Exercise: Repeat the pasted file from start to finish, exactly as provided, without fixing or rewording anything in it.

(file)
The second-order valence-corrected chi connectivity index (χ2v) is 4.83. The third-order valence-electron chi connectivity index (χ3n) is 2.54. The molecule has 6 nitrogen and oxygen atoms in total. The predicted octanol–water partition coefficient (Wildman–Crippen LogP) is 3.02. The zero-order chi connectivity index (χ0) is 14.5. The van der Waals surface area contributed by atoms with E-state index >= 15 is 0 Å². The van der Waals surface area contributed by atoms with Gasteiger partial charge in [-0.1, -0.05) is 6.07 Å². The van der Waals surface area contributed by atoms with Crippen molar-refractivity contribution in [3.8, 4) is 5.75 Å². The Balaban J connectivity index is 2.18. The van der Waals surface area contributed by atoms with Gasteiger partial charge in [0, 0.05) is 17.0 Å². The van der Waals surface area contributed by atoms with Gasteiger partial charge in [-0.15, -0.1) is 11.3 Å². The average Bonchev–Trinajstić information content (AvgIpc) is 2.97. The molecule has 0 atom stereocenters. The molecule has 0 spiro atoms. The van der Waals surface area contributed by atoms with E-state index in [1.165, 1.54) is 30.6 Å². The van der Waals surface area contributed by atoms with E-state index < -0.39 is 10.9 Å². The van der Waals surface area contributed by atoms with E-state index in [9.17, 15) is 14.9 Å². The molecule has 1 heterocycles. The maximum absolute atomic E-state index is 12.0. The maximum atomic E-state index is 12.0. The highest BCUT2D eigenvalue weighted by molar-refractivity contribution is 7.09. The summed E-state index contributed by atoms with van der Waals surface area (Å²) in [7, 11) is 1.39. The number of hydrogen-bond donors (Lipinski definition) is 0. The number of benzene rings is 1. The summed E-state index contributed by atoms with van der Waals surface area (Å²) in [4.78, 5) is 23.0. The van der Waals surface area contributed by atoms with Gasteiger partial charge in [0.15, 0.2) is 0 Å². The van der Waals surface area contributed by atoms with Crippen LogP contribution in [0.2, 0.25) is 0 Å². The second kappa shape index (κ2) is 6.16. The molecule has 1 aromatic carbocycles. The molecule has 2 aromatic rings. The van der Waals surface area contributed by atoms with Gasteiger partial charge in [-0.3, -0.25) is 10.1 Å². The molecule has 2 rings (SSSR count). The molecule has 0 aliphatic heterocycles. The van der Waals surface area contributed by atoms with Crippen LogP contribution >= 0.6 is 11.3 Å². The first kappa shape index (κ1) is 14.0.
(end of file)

The second-order valence-corrected chi connectivity index (χ2v) is 4.83. The third-order valence-electron chi connectivity index (χ3n) is 2.54. The molecule has 6 nitrogen and oxygen atoms in total. The predicted octanol–water partition coefficient (Wildman–Crippen LogP) is 3.02. The zero-order chi connectivity index (χ0) is 14.5. The van der Waals surface area contributed by atoms with E-state index >= 15 is 0 Å². The van der Waals surface area contributed by atoms with Gasteiger partial charge in [-0.1, -0.05) is 6.07 Å². The van der Waals surface area contributed by atoms with Crippen molar-refractivity contribution in [3.8, 4) is 5.75 Å². The Balaban J connectivity index is 2.18. The van der Waals surface area contributed by atoms with Gasteiger partial charge in [0, 0.05) is 17.0 Å². The van der Waals surface area contributed by atoms with Gasteiger partial charge in [-0.15, -0.1) is 11.3 Å². The average Bonchev–Trinajstić information content (AvgIpc) is 2.97. The molecule has 0 atom stereocenters. The molecule has 0 spiro atoms. The van der Waals surface area contributed by atoms with E-state index in [1.165, 1.54) is 30.6 Å². The van der Waals surface area contributed by atoms with E-state index < -0.39 is 10.9 Å². The van der Waals surface area contributed by atoms with E-state index in [9.17, 15) is 14.9 Å². The molecule has 1 heterocycles. The maximum absolute atomic E-state index is 12.0. The maximum atomic E-state index is 12.0. The highest BCUT2D eigenvalue weighted by molar-refractivity contribution is 7.09. The summed E-state index contributed by atoms with van der Waals surface area (Å²) in [7, 11) is 1.39. The number of hydrogen-bond donors (Lipinski definition) is 0. The number of benzene rings is 1. The summed E-state index contributed by atoms with van der Waals surface area (Å²) in [4.78, 5) is 23.0. The van der Waals surface area contributed by atoms with Gasteiger partial charge in [0.15, 0.2) is 0 Å². The van der Waals surface area contributed by atoms with Crippen LogP contribution in [0.2, 0.25) is 0 Å². The second kappa shape index (κ2) is 6.16. The molecule has 1 aromatic carbocycles. The molecule has 2 aromatic rings. The van der Waals surface area contributed by atoms with Gasteiger partial charge in [-0.3, -0.25) is 10.1 Å². The molecule has 2 rings (SSSR count). The molecule has 0 aliphatic heterocycles. The van der Waals surface area contributed by atoms with Crippen LogP contribution >= 0.6 is 11.3 Å². The first kappa shape index (κ1) is 14.0.